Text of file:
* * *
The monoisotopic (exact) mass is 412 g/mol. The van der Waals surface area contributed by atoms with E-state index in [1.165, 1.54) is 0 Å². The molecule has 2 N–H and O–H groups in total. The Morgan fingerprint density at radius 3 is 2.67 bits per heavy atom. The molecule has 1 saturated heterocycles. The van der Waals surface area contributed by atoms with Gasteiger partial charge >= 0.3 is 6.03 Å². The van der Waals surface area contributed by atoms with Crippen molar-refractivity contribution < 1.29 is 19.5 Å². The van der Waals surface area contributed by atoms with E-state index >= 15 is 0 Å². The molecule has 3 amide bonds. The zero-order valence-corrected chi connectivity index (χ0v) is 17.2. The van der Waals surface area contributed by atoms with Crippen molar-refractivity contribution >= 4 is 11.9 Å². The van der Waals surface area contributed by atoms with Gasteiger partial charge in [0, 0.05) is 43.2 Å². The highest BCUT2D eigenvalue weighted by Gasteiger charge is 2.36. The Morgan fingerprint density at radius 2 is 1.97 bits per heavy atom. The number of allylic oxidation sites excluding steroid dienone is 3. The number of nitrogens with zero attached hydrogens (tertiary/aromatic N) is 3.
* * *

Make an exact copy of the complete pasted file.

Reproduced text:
The monoisotopic (exact) mass is 412 g/mol. The van der Waals surface area contributed by atoms with E-state index in [1.165, 1.54) is 0 Å². The molecule has 2 N–H and O–H groups in total. The Morgan fingerprint density at radius 3 is 2.67 bits per heavy atom. The molecule has 1 saturated heterocycles. The van der Waals surface area contributed by atoms with Gasteiger partial charge >= 0.3 is 6.03 Å². The van der Waals surface area contributed by atoms with Crippen molar-refractivity contribution < 1.29 is 19.5 Å². The van der Waals surface area contributed by atoms with E-state index >= 15 is 0 Å². The molecule has 3 amide bonds. The zero-order valence-corrected chi connectivity index (χ0v) is 17.2. The van der Waals surface area contributed by atoms with Crippen molar-refractivity contribution >= 4 is 11.9 Å². The van der Waals surface area contributed by atoms with Gasteiger partial charge in [0, 0.05) is 43.2 Å². The highest BCUT2D eigenvalue weighted by Gasteiger charge is 2.36. The Morgan fingerprint density at radius 2 is 1.97 bits per heavy atom. The number of allylic oxidation sites excluding steroid dienone is 3. The number of nitrogens with zero attached hydrogens (tertiary/aromatic N) is 3.